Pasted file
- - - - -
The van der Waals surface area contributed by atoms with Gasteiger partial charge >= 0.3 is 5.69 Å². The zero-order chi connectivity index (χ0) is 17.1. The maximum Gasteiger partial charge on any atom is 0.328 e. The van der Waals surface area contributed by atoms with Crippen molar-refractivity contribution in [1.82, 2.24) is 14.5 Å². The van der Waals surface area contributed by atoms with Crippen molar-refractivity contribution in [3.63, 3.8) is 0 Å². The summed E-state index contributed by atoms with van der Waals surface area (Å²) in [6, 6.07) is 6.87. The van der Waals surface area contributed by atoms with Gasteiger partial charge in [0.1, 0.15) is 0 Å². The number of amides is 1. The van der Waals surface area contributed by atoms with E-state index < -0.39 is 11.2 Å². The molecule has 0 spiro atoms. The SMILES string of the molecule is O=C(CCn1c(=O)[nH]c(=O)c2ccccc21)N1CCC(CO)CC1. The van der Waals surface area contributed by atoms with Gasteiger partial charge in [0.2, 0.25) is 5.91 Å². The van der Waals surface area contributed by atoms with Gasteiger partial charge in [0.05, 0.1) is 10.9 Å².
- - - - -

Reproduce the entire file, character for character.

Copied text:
The van der Waals surface area contributed by atoms with Gasteiger partial charge >= 0.3 is 5.69 Å². The zero-order chi connectivity index (χ0) is 17.1. The maximum Gasteiger partial charge on any atom is 0.328 e. The van der Waals surface area contributed by atoms with Crippen molar-refractivity contribution in [1.82, 2.24) is 14.5 Å². The van der Waals surface area contributed by atoms with Crippen molar-refractivity contribution in [3.63, 3.8) is 0 Å². The summed E-state index contributed by atoms with van der Waals surface area (Å²) in [6, 6.07) is 6.87. The van der Waals surface area contributed by atoms with Gasteiger partial charge in [0.1, 0.15) is 0 Å². The number of amides is 1. The van der Waals surface area contributed by atoms with E-state index < -0.39 is 11.2 Å². The molecule has 0 spiro atoms. The SMILES string of the molecule is O=C(CCn1c(=O)[nH]c(=O)c2ccccc21)N1CCC(CO)CC1. The van der Waals surface area contributed by atoms with Gasteiger partial charge in [0.2, 0.25) is 5.91 Å². The van der Waals surface area contributed by atoms with Gasteiger partial charge in [0.05, 0.1) is 10.9 Å².